Disclaimer: I don't know any Greek. This is an answer based on Internet research (and now some helpful comments from Modern Greek speakers), not an expert answer. I would advise against accepting it or using it as the basis of any serious decision about forming a word.
"-klopy"/"-clopy" seems most preferable to me in that there are at least two Greek words ...
The best word I can think of is furor.
It has translations such as "rage, madness, fury" and has a range of uses.
I find it to be a suitable for a meltdown as well, although it may or may not be the most suitable word.
I like anima more than organismus, so I guess I'd prefer anima cybernētica to cybernēticus organismus, or just cybernētica for short. Of course, cybernēticus [homo] or cybernēticum [animal] would also work.
One option is bulla, which can be used to refer to a door-knob, as in the below quote from Plautus:
jussine in splendorem dari bullas has foribus nostris? Plautus, As., 2:4:20
It has a range of other, quite different meanings, like "bubble" and even "amulet," but with proper context it should do the trick!
I am not sure how well this would work for a paper written in English, but as far as Latin goes I would use an ablative of means.
An ablative of means, like the name suggests, tells the means by which something is accomplished. The noun (the means) is declined into the ablative case, and it does not require any other words to convey its meaning in the ...
The relevant Latin prefixes are sub- and super-, the first of which becomes sup- before a p.
Thus the analogous Latin verb would be superportare.
This verb seems not to exist in classical Latin, but there are a number of verbs prefixed with super-, so it is certainly a valid derivation.
The analogous English word would then be 'superport', if borrowed ...
Some common rules seem to emerge: avoid hybrid words, use connecting vowels in compounding, chose the specifically appropriate word(s) to adapt, there seems to be a preference for compounding (unsure about this), and the Vatican seems to prefer phrases to compounds as do others.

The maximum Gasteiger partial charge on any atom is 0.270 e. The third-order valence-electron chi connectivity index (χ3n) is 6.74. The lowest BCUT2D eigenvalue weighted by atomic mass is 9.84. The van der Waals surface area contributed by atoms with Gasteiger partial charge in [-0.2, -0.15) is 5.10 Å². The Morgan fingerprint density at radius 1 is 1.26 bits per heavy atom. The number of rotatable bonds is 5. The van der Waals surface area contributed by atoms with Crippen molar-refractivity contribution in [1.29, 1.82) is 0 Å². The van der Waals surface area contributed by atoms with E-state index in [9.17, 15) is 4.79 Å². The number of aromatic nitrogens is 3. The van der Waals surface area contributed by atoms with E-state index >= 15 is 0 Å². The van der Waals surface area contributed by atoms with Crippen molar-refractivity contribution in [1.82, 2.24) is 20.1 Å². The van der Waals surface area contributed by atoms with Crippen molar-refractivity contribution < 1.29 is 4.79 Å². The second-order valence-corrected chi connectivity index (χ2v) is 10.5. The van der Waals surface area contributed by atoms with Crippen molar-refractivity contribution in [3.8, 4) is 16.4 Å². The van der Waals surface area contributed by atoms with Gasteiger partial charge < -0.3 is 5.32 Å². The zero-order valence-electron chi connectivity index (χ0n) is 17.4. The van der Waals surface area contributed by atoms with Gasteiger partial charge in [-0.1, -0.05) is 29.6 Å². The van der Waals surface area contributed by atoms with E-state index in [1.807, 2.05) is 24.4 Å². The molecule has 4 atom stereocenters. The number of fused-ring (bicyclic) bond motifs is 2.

It seems that hybrid words may not be preferable in Greek and Latin neologisms, ...
In angustias esse.
I haven't really found a spot-on equivalent, and angustiae obviously has a wide range of meanings, some of which might be appropriate, and others of which are most definitely not appropriate. But then, of course, the same could be said of meltdown, so I have convinced myself to propose it.
To be in angustias typically means you've been ...
I would suggest to use the verb "cernere", meaning "having the ability to distinguish (and operate a choice as a consequence)". Maybe something like Homo cernit (man decides), or Homo crevit (Here I use the perfect tense with a gnomic value, as in proverbs), that stands for "man has (always) choosen".
Or, if you prefer, Homo semper crevit.
If you prefer ...
Mark Antony used "arrigare" for "tumesce" in his letter to Octavian. (As quoted in Suetonius's Life of Augustus "An refert, ubi et in qua tu arrigas?" at the conclusion of Antony's response to Octavian's accusation that he is having an affair with a foreign queen, he defends himself by saying that that woman is his wife and Octavian cheats on his wife all ...